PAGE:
Naming the Bones

And he said to me, while curled up, head resting in the space between my clavicle, eyelashes reaching the stars, “mama, when you die I’m going to keep your skeleton. I’m going to keep it next to me when I sleep.” I kissed him gently and told him that he could be the keeper of my bones, of what will one day be left. I name them: his treasure. I name them love. I name them devotion.

Our beginnings are soft, malleable frames, dipped in fluid, an encased sanctuary. Islands afloat an embryonic sea. “You began like this”, I tell him, “I miss those moments sometimes, where you were everywhere I was. When we were one. When I knew you in such a different way” I name these bones: temporary, happiness, innocent.

Our ending is hard, frail, broken, chipped, worn. Life’s map of erosion. An artifact, a keeper of records. Full of love and laughter, of grass between your toes. Of loss and guilt, of dreams and years imprinting themselves. He is 10. He knows this. These bones. The ones that carry him, shelter him, the ones that gave birth to him.The ones that have moved and contorted, that have eyes and ears all their own. The ones that grind.The ones that can cut down and tear up. The anchors, the ones that hold, that stay, the loyal ones. I name them: a work in progress, a list of secrets, an unfinished story.

#liberatedlines #liberatedlinesamplify #poetry #writing#namingthebones #bones #life #stories #maps

Equinox

Those thin lines between worlds, they hang like a veil, like a heavy gravitational pull. No borders between skin and air. Winds that wrap around trees like silk, turning branches and leaves to watercolors, ebbing and flowing.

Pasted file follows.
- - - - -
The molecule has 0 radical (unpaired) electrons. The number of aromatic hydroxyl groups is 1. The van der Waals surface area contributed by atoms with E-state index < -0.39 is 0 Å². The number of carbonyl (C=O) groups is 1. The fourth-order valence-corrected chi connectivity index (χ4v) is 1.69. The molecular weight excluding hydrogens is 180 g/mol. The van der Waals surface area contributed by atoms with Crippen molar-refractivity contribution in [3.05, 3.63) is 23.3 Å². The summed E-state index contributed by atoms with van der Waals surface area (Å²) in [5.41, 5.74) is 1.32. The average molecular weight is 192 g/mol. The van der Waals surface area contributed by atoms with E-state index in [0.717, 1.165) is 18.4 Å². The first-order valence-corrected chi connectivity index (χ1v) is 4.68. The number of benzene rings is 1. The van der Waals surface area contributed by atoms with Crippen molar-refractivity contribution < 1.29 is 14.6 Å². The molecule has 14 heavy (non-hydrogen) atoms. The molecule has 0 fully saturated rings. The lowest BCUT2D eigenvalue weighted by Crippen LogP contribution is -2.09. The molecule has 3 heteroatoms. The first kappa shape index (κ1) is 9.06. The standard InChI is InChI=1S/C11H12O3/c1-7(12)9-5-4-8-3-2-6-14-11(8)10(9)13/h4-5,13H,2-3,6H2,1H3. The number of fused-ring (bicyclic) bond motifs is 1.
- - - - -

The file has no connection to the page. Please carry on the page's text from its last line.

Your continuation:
A midnight veil, dividing day and night, as summer melts into autumn. Metallic air tasting like copper, brass, gold hanging under the silver moon, the platinum stars.

The midnight geese are calling, their trumpets echo, a symphonic rustling of leaves somersaulting, chasing time in the streets.

The cool air of dusk and dark enters through the window, like tendrils, it crawls along my neck and down my arms. It tells stories of migration, of black feathers meeting black sky, of synchronous wings beating, of spirits riding currents, joining the flock in unison, the trumpeters sing, “I’m coming home, I’m coming home”

To lay their heads down, the lost souls that touch my face, that take refuge in my heart, that settle themselves in the empty space of my bed. Let sleeping spirits lie, stretch their mouths and memories.

No borders between worlds, surrendered to the crevices between. The midnight geese, they call my name. The wild wind, she whispers…

Come home. Like the ghosts that guard the night, the ones who change the clocks and paint the seasons. When the dark arts coincide. Come through my window. Spin your worldly tales.